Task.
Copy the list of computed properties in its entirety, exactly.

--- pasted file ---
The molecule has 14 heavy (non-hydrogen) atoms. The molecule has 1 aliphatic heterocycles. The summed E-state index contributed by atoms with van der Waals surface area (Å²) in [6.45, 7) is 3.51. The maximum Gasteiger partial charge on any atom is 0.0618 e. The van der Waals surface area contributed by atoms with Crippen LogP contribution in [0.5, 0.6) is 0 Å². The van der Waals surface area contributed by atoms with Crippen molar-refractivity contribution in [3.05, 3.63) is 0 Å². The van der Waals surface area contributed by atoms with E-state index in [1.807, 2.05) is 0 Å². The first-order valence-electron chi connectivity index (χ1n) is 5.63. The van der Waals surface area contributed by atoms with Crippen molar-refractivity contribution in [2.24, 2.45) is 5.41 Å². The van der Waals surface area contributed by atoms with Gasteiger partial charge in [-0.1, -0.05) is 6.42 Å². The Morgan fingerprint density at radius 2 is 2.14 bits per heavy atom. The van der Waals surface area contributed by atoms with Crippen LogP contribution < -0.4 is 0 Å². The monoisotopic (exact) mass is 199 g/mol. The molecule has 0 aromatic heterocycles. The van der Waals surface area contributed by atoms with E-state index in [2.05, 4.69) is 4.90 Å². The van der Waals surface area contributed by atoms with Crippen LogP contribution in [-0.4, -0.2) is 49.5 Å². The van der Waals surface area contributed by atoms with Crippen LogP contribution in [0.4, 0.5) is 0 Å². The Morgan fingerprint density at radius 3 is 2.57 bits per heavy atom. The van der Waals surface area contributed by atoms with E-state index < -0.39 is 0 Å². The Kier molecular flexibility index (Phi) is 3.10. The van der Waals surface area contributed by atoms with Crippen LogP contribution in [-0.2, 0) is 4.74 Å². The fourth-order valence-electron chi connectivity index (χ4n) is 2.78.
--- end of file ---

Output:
The molecule has 14 heavy (non-hydrogen) atoms. The molecule has 1 aliphatic heterocycles. The summed E-state index contributed by atoms with van der Waals surface area (Å²) in [6.45, 7) is 3.51. The maximum Gasteiger partial charge on any atom is 0.0618 e. The van der Waals surface area contributed by atoms with Crippen LogP contribution in [0.5, 0.6) is 0 Å². The van der Waals surface area contributed by atoms with Crippen molar-refractivity contribution in [3.05, 3.63) is 0 Å². The van der Waals surface area contributed by atoms with E-state index in [1.807, 2.05) is 0 Å². The first-order valence-electron chi connectivity index (χ1n) is 5.63. The van der Waals surface area contributed by atoms with Crippen molar-refractivity contribution in [2.24, 2.45) is 5.41 Å². The van der Waals surface area contributed by atoms with Gasteiger partial charge in [-0.1, -0.05) is 6.42 Å². The Morgan fingerprint density at radius 2 is 2.14 bits per heavy atom. The van der Waals surface area contributed by atoms with Crippen LogP contribution < -0.4 is 0 Å². The monoisotopic (exact) mass is 199 g/mol. The molecule has 0 aromatic heterocycles. The van der Waals surface area contributed by atoms with E-state index in [2.05, 4.69) is 4.90 Å². The van der Waals surface area contributed by atoms with Crippen LogP contribution in [-0.4, -0.2) is 49.5 Å². The van der Waals surface area contributed by atoms with Crippen LogP contribution in [0.4, 0.5) is 0 Å². The Morgan fingerprint density at radius 3 is 2.57 bits per heavy atom. The van der Waals surface area contributed by atoms with E-state index < -0.39 is 0 Å². The Kier molecular flexibility index (Phi) is 3.10. The van der Waals surface area contributed by atoms with Crippen LogP contribution in [-0.2, 0) is 4.74 Å². The fourth-order valence-electron chi connectivity index (χ4n) is 2.78.